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5 Questions with an Expert in Cancer Immunotherapy
Latest innovations are offering new hope in some of the toughest cancers.
For more than 40 years, Dr. Phil Greenberg has been working toward a vision: harnessing the power of a patient’s immune system to safely and effectively kill their tumors. When the Fred Hutchinson Cancer Research Center scientist started his career, the idea was far from mainstream. Now, there’s a Nobel Prize, immunotherapies have become standard of care for several cancers, and a constant flood of new approaches are pouring into clinical trials.
Greenberg is one of the scientists who made that revolution possible.
Years before cancer immunotherapy started showing up on the nightly news, his team provided a bevy of “firsts” that demonstrated the power of immune cells called T cells to target and eradicate disease. Today, their latest innovations are offering new hope in some of the toughest cancers.
In recognition of his expertise and ongoing impact on the field, Greenberg will receive the 2018 Richard V. Smalley, M.D., Memorial Award and Lecture, the highest honor granted by the Society for the Immunotherapy of Cancer. The organization will grant the award on Saturday in Washington, D.C. at its annual conference.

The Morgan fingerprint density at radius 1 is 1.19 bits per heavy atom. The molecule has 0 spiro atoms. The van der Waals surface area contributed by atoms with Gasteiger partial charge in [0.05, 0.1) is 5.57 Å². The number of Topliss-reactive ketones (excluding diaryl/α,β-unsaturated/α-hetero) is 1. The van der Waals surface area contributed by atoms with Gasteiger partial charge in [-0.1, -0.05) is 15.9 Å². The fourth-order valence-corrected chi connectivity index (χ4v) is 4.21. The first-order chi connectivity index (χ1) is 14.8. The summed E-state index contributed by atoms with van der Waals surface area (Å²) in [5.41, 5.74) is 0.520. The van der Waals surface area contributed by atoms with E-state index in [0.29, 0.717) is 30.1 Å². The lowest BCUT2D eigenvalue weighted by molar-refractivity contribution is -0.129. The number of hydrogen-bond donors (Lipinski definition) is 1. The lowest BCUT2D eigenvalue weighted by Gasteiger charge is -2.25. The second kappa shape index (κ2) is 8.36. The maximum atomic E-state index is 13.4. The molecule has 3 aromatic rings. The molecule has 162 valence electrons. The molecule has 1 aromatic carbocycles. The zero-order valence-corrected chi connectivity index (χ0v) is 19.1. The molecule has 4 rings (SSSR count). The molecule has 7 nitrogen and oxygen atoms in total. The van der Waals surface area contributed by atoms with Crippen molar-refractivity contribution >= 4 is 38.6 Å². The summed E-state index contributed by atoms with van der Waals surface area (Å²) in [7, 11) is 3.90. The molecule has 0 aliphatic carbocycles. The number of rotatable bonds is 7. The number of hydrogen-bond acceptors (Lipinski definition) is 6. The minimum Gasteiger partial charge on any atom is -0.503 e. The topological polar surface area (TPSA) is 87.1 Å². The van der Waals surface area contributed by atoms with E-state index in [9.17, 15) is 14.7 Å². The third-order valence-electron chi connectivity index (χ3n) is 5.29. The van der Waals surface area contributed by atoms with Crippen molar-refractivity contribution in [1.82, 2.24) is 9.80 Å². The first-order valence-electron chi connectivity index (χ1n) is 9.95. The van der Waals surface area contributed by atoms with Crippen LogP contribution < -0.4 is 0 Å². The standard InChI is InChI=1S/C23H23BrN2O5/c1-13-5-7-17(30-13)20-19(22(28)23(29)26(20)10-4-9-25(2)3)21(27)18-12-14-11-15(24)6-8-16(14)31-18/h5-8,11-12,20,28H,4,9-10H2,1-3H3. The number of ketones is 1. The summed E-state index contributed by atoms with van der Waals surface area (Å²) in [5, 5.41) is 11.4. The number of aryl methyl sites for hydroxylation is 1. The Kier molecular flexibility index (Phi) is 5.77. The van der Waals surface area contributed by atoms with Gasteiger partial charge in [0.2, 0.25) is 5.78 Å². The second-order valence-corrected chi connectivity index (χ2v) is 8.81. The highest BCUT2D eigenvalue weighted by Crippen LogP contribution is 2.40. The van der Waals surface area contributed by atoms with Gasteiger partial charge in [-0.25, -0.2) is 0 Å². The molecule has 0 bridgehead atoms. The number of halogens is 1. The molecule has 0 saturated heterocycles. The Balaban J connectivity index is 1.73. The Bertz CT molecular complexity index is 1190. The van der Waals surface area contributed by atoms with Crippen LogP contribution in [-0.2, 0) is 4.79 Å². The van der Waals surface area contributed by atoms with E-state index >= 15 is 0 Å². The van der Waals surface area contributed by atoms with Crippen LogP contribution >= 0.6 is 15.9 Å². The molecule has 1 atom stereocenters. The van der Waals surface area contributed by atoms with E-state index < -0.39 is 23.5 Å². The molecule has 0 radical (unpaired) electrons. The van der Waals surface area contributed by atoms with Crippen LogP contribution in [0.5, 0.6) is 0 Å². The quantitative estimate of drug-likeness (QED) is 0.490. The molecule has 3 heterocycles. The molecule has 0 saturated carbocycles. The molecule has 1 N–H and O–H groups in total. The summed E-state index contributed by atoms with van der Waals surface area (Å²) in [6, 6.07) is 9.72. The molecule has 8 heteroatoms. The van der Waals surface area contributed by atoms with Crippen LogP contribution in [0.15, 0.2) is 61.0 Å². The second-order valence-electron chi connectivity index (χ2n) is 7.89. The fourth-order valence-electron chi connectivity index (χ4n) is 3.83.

We caught up with Greenberg before he left for the meeting, asking him five questions about where cancer immunotherapy is now and what is coming on the horizon. The transcript below has been lightly edited for readability.
What should current cancer patients know about where the immunotherapy field is now and where it’s going?
The strategies that have been evolving for immunotherapy have now shown unequivocal benefit — and sometimes remarkably dramatic responses and even tumor eradication in a substantial fraction of patients. Whether an immunotherapy is a therapeutic option is a reasonable discussion to be having now for many, many cancers.
With that said, we still don’t have strategies that we can demonstrate are effective at treating a large number of cancers. So it is an evolving field. We need to recognize that this is a field in its infancy now, and we’re just learning how to make it better.
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